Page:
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Advice for Financial Directors when company accounts suggest potential insolvency

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Advice for Financial Directors when company accounts suggest potential insolvency

Reviewed: 2nd November 2017

When a limited company experiences financial decline and insolvency becomes likely, it’s important for directors to act in accordance with insolvency laws by placing creditor interests first.

Failing to do so leaves them open to allegations of wrongful trading or misconduct. So when a Financial Director believes insolvency is suggested, based on the company’s accounts, the first step is to take professional advice.

A number of key considerations arise when a company is approaching insolvency, including:

  • Maximising creditor returns
  • Ceasing trade
  • Director exposure to liquidator or third party claims
  • Director personal guarantees
  • The threat of compulsory liquidation

A licensed insolvency practitioner (IP) can establish beyond doubt the company’s financial status, and identify all potential options. Furthermore, in seeking professional advice directors demonstrate responsibility, and carry out their duty of care to company creditors.

Testing for insolvency

Two main tests for insolvency exist - the cash flow and balance sheet tests. The cash flow test identifies whether or not the company can pay its bills as they fall due – if not, the company is known as cash flow insolvent.

The balance sheet test involves calculating whether the company’s total liabilities (including contingent and prospective liabilities) exceed its assets. In this case, to provide an accurate result, all liabilities must be included in the calculation.

Although Financial Directors may already have carried out these tests, obtaining confirmation of the company’s financial situation from a licensed IP provides clarity on what to do next.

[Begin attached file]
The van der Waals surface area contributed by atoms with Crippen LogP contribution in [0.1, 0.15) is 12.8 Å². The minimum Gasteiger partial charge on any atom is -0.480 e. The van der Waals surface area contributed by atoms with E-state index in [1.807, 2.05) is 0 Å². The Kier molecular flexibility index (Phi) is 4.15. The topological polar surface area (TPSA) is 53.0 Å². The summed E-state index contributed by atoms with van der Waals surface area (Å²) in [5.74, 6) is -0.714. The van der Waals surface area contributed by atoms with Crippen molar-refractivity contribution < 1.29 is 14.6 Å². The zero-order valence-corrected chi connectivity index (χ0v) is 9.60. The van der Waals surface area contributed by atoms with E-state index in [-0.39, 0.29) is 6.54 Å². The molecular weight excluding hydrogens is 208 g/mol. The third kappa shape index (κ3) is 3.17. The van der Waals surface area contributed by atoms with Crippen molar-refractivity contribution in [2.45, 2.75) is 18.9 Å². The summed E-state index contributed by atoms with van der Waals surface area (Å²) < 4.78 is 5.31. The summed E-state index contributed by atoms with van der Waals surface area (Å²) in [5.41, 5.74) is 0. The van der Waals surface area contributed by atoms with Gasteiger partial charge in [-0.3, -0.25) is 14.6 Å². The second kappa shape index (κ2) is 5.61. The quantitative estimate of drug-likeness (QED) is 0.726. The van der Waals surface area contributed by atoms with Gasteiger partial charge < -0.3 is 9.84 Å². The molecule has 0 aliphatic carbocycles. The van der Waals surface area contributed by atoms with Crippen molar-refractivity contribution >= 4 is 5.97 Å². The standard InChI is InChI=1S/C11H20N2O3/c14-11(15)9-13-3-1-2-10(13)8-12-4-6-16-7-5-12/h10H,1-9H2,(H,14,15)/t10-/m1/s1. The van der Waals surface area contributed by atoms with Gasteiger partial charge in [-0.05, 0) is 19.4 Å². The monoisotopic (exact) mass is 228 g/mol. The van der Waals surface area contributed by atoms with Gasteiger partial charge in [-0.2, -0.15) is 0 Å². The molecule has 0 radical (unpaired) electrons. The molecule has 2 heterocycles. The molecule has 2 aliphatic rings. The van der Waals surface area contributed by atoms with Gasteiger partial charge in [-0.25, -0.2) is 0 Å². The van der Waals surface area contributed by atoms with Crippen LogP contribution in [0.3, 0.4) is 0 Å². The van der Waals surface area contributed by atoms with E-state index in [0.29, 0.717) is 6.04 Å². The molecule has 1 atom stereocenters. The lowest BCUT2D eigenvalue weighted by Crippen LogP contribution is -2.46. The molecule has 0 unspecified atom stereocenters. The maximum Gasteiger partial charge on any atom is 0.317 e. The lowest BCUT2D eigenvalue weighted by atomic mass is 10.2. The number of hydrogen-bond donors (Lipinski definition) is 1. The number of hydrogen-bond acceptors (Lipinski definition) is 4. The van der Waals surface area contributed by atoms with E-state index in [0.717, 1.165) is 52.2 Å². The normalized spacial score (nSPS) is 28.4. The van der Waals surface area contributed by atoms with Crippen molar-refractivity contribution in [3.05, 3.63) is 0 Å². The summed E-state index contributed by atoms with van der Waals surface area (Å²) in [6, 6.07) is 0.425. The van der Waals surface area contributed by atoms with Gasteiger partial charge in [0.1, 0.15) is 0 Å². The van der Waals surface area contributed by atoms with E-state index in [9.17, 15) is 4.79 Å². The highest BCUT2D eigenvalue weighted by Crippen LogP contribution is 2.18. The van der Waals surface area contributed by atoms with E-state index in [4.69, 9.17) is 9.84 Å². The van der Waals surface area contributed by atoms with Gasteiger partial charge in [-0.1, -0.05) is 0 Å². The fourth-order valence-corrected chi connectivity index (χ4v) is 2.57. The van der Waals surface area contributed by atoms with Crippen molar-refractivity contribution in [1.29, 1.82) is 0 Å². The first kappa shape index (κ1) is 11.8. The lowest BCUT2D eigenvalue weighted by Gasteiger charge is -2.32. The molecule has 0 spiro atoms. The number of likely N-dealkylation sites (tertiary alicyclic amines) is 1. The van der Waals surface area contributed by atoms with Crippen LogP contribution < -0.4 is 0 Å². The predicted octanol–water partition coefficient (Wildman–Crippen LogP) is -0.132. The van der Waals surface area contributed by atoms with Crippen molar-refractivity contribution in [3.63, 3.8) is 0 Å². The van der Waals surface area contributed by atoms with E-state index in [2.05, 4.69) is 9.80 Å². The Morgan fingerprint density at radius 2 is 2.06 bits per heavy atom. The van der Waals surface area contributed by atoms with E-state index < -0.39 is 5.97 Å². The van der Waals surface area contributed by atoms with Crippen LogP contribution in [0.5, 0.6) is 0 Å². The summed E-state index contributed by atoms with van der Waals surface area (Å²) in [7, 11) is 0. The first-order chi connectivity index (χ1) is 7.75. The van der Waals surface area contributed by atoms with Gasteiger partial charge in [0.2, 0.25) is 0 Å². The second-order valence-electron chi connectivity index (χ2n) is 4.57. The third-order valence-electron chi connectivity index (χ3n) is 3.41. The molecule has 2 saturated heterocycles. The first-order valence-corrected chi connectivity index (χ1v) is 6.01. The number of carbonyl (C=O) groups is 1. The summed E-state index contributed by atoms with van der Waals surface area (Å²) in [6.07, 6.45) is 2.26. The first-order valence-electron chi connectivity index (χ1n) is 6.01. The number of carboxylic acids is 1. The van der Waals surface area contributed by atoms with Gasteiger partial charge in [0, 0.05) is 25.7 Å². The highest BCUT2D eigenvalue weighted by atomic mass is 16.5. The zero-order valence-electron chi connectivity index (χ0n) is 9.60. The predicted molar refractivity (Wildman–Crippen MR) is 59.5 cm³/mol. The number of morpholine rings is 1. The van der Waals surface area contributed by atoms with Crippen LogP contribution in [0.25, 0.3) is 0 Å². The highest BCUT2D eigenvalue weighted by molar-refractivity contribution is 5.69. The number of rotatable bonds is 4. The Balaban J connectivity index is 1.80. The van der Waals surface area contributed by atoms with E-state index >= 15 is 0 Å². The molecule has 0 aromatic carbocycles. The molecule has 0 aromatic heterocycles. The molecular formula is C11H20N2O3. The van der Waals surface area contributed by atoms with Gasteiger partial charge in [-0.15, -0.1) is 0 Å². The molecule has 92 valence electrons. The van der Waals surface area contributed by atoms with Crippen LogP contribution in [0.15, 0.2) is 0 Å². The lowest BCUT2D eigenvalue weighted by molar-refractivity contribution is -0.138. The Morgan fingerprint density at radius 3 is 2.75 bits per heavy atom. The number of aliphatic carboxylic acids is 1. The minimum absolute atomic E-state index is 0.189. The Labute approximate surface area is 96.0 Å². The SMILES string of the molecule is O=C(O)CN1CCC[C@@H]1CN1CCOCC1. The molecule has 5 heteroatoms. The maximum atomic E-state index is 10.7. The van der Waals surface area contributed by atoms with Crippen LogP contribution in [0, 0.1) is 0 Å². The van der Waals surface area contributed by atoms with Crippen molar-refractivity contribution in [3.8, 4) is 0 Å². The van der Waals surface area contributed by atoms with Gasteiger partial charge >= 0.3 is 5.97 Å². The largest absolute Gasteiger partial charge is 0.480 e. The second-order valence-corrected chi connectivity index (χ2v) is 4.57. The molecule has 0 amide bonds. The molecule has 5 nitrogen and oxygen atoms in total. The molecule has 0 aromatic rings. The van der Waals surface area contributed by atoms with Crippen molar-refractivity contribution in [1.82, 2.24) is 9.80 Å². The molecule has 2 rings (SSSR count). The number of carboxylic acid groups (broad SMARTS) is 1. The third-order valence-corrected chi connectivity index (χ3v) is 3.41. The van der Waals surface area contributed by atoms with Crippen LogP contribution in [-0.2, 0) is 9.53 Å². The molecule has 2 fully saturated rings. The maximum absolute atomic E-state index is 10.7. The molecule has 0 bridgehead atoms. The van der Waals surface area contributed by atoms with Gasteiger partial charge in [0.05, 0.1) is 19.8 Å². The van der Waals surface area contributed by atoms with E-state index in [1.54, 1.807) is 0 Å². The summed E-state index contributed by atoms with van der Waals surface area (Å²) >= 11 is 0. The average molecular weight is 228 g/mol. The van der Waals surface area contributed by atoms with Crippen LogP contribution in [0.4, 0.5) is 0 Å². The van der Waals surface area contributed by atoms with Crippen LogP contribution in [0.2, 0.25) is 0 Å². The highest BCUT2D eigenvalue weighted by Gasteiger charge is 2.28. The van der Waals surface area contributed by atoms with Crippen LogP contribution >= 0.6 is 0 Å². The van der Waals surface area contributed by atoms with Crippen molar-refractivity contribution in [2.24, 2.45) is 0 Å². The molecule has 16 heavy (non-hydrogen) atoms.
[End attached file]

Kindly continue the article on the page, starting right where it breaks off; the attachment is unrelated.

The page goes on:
Preventing further financial loss

Having identified that the company may be entering insolvency, the Finance Director and other officers of the company must take steps to prevent further financial loss, avoiding actions that compromise creditor returns.

  • Monitor the company’s debt situation
    As the company’s financial position can change very quickly, daily monitoring of cash flow is crucial. Having fast access to reliable management information helps Financial Directors stay ahead of potential issues, and take the most appropriate action when needed.

  • Be fully aware of the company’s financial situation
    It’s a director’s duty to be aware of their company’s financial position at all times. Being unaware of the financial issues a business is experiencing, or their severity, is no defence against allegations of misconduct or wrongful trading at a later date.

  • Don’t incur new liabilities
    Ordering goods from suppliers when it’s known the business is unlikely to pay for them, reduces returns for creditors if the company needs to be liquidated. Accepting customer deposits for orders that cannot be fulfilled also makes it unlikely the customer will recover their money.

  • Carefully consider director salary levels
    Withdrawing large salaries that cannot be supported by the company may lead to accusations of misconduct, and disqualification as a director for a minimum of two years. High salaries can contribute to a company’s financial decline, and significantly reduce returns for unsecured creditors.

  • Hold regular board meetings
    Should accusations of wrongful trading or misconduct be made on liquidation, the fact that regular board meetings were held and discussions/conclusions recorded, demonstrates financial awareness by directors, and intent to consider and protect creditor interests.
  • Don’t make ‘preferential’ payments
    When one creditor is paid in favour of creditors as a whole, the transaction may be regarded by a liquidator as a ‘preferential payment.’ This leaves directors open to accusations of misconduct.

  • Don’t dispose of assets at an undervalue
    Transactions at an undervalue are those where an asset is sold at a price below its true market value, and can be reversed by a liquidator. Any assets likely to be sold should receive a valuation from an independent professional.

If your company is experiencing financial decline and you require professional assistance, our licensed insolvency practitioners at Real Business Rescue can help. We have extensive experience across all industries, and will arrange a free same-day meeting to discuss your needs. Real Business Rescue provide director advice online, over the phone, or in-person at one of our 55 UK offices or a place of your convenience.


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